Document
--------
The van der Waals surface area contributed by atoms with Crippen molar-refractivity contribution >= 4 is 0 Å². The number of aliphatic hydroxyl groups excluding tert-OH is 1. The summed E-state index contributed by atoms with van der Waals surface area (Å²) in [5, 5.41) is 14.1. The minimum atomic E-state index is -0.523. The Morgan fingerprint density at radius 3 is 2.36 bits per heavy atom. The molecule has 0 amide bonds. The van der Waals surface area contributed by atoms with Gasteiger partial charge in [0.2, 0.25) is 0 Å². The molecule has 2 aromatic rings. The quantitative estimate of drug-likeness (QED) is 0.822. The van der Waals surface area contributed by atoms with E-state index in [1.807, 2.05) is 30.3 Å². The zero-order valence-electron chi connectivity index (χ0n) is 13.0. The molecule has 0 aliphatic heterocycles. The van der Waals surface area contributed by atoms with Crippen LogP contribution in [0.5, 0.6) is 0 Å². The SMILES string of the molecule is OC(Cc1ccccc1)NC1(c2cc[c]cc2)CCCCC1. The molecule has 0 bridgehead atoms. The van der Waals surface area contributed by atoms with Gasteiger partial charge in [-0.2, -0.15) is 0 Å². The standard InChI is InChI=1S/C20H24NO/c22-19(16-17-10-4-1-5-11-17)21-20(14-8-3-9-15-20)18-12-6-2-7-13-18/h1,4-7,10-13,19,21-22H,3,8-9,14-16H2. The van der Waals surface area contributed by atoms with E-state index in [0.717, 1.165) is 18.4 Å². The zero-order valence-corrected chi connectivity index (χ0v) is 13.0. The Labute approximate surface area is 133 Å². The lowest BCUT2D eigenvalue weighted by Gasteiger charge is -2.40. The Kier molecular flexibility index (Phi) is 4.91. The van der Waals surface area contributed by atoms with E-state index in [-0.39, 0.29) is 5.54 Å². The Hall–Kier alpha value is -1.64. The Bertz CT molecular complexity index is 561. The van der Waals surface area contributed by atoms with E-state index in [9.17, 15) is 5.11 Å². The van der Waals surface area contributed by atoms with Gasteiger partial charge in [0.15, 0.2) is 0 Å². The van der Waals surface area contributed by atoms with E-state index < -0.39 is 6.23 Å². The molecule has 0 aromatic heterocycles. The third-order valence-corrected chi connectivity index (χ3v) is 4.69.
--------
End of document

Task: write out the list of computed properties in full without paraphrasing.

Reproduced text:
The van der Waals surface area contributed by atoms with Crippen molar-refractivity contribution >= 4 is 0 Å². The number of aliphatic hydroxyl groups excluding tert-OH is 1. The summed E-state index contributed by atoms with van der Waals surface area (Å²) in [5, 5.41) is 14.1. The minimum atomic E-state index is -0.523. The Morgan fingerprint density at radius 3 is 2.36 bits per heavy atom. The molecule has 0 amide bonds. The van der Waals surface area contributed by atoms with Gasteiger partial charge in [0.2, 0.25) is 0 Å². The molecule has 2 aromatic rings. The quantitative estimate of drug-likeness (QED) is 0.822. The van der Waals surface area contributed by atoms with E-state index in [1.807, 2.05) is 30.3 Å². The zero-order valence-electron chi connectivity index (χ0n) is 13.0. The molecule has 0 aliphatic heterocycles. The van der Waals surface area contributed by atoms with Crippen LogP contribution in [0.5, 0.6) is 0 Å². The SMILES string of the molecule is OC(Cc1ccccc1)NC1(c2cc[c]cc2)CCCCC1. The molecule has 0 bridgehead atoms. The van der Waals surface area contributed by atoms with Gasteiger partial charge in [-0.2, -0.15) is 0 Å². The standard InChI is InChI=1S/C20H24NO/c22-19(16-17-10-4-1-5-11-17)21-20(14-8-3-9-15-20)18-12-6-2-7-13-18/h1,4-7,10-13,19,21-22H,3,8-9,14-16H2. The van der Waals surface area contributed by atoms with E-state index in [0.717, 1.165) is 18.4 Å². The zero-order valence-corrected chi connectivity index (χ0v) is 13.0. The Labute approximate surface area is 133 Å². The lowest BCUT2D eigenvalue weighted by Gasteiger charge is -2.40. The Kier molecular flexibility index (Phi) is 4.91. The van der Waals surface area contributed by atoms with E-state index in [-0.39, 0.29) is 5.54 Å². The Hall–Kier alpha value is -1.64. The Bertz CT molecular complexity index is 561. The van der Waals surface area contributed by atoms with E-state index in [9.17, 15) is 5.11 Å². The van der Waals surface area contributed by atoms with Gasteiger partial charge in [0.15, 0.2) is 0 Å². The van der Waals surface area contributed by atoms with E-state index < -0.39 is 6.23 Å². The molecule has 0 aromatic heterocycles. The third-order valence-corrected chi connectivity index (χ3v) is 4.69.